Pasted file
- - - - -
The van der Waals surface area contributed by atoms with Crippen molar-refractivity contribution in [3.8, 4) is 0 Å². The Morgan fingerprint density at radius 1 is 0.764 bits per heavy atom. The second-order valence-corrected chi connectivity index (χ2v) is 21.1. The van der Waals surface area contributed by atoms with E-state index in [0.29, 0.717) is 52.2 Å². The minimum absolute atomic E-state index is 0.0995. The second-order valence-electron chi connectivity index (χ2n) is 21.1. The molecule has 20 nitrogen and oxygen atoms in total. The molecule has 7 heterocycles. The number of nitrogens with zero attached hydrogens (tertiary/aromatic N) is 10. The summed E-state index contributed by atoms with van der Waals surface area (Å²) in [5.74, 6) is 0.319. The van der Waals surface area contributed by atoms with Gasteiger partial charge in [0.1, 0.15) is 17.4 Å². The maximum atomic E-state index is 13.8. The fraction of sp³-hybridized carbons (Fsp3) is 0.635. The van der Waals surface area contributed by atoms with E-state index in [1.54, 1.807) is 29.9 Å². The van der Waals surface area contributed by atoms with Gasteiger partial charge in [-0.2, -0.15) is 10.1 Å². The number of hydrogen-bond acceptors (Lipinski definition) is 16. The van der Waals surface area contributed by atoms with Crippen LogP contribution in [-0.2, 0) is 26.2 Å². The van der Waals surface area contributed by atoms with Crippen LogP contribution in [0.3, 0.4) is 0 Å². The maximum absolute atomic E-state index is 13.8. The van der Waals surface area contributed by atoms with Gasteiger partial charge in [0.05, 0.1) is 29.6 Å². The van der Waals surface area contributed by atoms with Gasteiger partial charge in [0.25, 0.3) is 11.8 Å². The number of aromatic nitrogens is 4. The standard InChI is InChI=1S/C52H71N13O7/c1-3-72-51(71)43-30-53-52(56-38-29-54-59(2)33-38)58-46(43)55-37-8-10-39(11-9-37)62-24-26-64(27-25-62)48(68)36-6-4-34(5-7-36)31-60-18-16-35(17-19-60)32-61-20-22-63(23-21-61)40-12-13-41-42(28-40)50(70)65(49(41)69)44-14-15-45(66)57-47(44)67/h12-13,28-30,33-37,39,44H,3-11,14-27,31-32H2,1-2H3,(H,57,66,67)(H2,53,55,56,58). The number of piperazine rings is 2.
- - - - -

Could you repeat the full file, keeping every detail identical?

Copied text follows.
The van der Waals surface area contributed by atoms with Crippen molar-refractivity contribution in [3.8, 4) is 0 Å². The Morgan fingerprint density at radius 1 is 0.764 bits per heavy atom. The second-order valence-corrected chi connectivity index (χ2v) is 21.1. The van der Waals surface area contributed by atoms with E-state index in [0.29, 0.717) is 52.2 Å². The minimum absolute atomic E-state index is 0.0995. The second-order valence-electron chi connectivity index (χ2n) is 21.1. The molecule has 20 nitrogen and oxygen atoms in total. The molecule has 7 heterocycles. The number of nitrogens with zero attached hydrogens (tertiary/aromatic N) is 10. The summed E-state index contributed by atoms with van der Waals surface area (Å²) in [5.74, 6) is 0.319. The van der Waals surface area contributed by atoms with Gasteiger partial charge in [0.1, 0.15) is 17.4 Å². The maximum atomic E-state index is 13.8. The fraction of sp³-hybridized carbons (Fsp3) is 0.635. The van der Waals surface area contributed by atoms with E-state index in [1.54, 1.807) is 29.9 Å². The van der Waals surface area contributed by atoms with Gasteiger partial charge in [-0.2, -0.15) is 10.1 Å². The number of hydrogen-bond acceptors (Lipinski definition) is 16. The van der Waals surface area contributed by atoms with Crippen LogP contribution in [-0.2, 0) is 26.2 Å². The van der Waals surface area contributed by atoms with Crippen LogP contribution in [0.3, 0.4) is 0 Å². The maximum absolute atomic E-state index is 13.8. The van der Waals surface area contributed by atoms with Gasteiger partial charge in [0.05, 0.1) is 29.6 Å². The van der Waals surface area contributed by atoms with Gasteiger partial charge in [0.25, 0.3) is 11.8 Å². The number of aromatic nitrogens is 4. The standard InChI is InChI=1S/C52H71N13O7/c1-3-72-51(71)43-30-53-52(56-38-29-54-59(2)33-38)58-46(43)55-37-8-10-39(11-9-37)62-24-26-64(27-25-62)48(68)36-6-4-34(5-7-36)31-60-18-16-35(17-19-60)32-61-20-22-63(23-21-61)40-12-13-41-42(28-40)50(70)65(49(41)69)44-14-15-45(66)57-47(44)67/h12-13,28-30,33-37,39,44H,3-11,14-27,31-32H2,1-2H3,(H,57,66,67)(H2,53,55,56,58). The number of piperazine rings is 2.